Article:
Bulgaria’s draft Penal Code amendments under fire

Written by on January 7, 2014 in Bulgaria - No comments

Draft amendments to Bulgaria’s Penal Code have come under fire from human rights groups and minority political parties on a number of points, including for restricting the possibility to photograph or record corrupt politicians taking bribes and for allowing criminals to avoid going to jail, instead only paying fines.

Human rights watchdog the Bulgarian Helsinki Committee said that the proposed amendments, put forward in late December 2013, contradicted international standards.

There are varying interpretations of the effect that the provisions of the code will have on the ability to take photographs or film footage.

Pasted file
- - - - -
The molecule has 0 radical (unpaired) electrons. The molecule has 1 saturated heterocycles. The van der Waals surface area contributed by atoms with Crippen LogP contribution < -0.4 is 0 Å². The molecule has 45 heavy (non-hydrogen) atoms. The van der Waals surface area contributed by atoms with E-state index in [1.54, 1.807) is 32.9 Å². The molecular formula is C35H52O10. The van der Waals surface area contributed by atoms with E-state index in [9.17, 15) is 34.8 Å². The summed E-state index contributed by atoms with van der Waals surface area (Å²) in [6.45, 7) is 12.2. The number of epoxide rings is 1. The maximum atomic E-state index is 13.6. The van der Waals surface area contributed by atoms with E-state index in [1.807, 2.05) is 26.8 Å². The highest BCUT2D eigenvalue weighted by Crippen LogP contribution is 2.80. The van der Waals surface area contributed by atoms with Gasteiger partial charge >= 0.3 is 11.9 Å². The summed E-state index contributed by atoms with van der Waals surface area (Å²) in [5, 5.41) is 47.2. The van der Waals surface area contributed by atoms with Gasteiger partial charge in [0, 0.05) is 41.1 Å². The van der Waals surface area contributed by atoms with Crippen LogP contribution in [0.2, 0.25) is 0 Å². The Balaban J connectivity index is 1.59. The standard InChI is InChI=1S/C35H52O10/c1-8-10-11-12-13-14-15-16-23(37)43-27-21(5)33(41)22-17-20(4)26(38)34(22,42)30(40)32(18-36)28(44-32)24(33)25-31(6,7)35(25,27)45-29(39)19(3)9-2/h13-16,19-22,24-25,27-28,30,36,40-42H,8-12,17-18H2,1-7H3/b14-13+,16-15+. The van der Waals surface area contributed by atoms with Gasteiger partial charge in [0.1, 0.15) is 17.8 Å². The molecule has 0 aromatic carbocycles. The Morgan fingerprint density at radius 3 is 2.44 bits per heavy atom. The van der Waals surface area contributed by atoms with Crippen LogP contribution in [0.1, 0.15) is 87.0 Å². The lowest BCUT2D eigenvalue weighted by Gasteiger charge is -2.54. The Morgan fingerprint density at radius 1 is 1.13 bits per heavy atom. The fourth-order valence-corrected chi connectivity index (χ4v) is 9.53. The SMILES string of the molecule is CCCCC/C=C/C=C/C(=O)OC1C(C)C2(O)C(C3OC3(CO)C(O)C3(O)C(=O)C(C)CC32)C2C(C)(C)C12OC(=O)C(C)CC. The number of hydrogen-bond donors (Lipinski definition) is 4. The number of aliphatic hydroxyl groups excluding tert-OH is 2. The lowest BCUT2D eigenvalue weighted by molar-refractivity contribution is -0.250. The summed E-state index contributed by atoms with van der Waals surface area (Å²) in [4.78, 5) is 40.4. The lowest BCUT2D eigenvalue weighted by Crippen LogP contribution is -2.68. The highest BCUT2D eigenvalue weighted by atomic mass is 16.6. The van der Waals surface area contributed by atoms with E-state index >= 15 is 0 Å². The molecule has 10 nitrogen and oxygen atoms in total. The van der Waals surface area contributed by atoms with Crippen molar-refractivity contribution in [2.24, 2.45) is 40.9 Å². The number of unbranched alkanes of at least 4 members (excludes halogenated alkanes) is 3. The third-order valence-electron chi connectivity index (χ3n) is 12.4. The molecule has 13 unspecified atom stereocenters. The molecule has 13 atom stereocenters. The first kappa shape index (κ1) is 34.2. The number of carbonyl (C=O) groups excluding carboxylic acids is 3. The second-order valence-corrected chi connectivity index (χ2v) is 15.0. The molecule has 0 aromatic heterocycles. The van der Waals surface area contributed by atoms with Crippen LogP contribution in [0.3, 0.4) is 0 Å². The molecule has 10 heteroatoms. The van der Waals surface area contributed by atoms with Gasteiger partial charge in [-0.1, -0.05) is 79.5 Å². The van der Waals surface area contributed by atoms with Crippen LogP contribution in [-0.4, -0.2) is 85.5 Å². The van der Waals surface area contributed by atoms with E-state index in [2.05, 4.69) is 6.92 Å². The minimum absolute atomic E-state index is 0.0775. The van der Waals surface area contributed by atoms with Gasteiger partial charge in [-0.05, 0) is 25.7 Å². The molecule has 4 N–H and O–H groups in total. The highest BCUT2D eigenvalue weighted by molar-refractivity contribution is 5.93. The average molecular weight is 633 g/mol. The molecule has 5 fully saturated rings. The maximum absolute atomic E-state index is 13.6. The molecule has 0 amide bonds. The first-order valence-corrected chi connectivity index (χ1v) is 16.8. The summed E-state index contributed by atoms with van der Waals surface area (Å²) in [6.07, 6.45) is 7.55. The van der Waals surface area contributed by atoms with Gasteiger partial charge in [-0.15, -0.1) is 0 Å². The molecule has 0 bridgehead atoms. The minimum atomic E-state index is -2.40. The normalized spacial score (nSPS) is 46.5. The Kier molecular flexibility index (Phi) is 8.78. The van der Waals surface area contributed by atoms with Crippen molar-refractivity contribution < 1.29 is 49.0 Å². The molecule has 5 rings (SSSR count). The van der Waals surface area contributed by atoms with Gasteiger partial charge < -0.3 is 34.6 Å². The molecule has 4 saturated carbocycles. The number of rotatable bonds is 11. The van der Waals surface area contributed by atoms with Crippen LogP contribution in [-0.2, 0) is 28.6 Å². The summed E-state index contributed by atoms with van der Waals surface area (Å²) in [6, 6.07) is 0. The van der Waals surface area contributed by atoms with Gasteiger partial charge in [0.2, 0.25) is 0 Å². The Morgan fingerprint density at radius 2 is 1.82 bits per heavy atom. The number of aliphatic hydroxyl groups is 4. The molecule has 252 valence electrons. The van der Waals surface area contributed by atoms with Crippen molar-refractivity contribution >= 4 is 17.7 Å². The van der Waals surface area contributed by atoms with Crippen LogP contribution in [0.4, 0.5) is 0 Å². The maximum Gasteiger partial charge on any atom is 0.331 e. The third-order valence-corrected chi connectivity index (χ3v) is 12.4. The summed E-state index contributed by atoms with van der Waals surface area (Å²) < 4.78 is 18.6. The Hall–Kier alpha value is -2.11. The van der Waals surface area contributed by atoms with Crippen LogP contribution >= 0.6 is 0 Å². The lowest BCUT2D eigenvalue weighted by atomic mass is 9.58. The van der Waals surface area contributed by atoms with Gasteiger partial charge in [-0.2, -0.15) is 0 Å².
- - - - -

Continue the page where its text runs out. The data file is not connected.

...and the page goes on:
One interpretation is that a provision against photographing people without their express consent would make all photographs such as those of the mass anti-government protests that began in June 2013 unlawful – whether taken by professional media photographers or by individuals who then post such pictures on social networks like Facebook.

The amendments would see anyone taking a photograph or footage in violation of the Penal Code facing up to a year in jail and a fine.

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(Photo: Clive Leviev-Sawyer)

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